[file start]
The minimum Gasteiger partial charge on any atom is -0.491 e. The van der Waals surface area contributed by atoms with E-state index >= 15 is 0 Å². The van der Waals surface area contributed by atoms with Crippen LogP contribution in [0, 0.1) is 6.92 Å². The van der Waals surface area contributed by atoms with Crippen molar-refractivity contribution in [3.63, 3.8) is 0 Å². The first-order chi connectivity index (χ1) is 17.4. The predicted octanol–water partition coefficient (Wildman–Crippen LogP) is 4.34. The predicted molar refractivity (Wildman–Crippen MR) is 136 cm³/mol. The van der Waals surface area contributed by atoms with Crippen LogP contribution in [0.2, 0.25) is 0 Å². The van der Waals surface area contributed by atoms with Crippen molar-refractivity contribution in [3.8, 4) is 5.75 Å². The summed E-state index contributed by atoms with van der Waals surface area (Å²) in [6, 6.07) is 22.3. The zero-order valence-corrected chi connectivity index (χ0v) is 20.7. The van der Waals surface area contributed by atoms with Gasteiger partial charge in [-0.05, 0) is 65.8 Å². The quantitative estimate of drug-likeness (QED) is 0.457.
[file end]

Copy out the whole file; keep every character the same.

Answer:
The minimum Gasteiger partial charge on any atom is -0.491 e. The van der Waals surface area contributed by atoms with E-state index >= 15 is 0 Å². The van der Waals surface area contributed by atoms with Crippen LogP contribution in [0, 0.1) is 6.92 Å². The van der Waals surface area contributed by atoms with Crippen molar-refractivity contribution in [3.63, 3.8) is 0 Å². The first-order chi connectivity index (χ1) is 17.4. The predicted octanol–water partition coefficient (Wildman–Crippen LogP) is 4.34. The predicted molar refractivity (Wildman–Crippen MR) is 136 cm³/mol. The van der Waals surface area contributed by atoms with Crippen LogP contribution in [0.2, 0.25) is 0 Å². The van der Waals surface area contributed by atoms with Crippen molar-refractivity contribution in [3.8, 4) is 5.75 Å². The summed E-state index contributed by atoms with van der Waals surface area (Å²) in [6, 6.07) is 22.3. The zero-order valence-corrected chi connectivity index (χ0v) is 20.7. The van der Waals surface area contributed by atoms with Gasteiger partial charge in [-0.05, 0) is 65.8 Å². The quantitative estimate of drug-likeness (QED) is 0.457.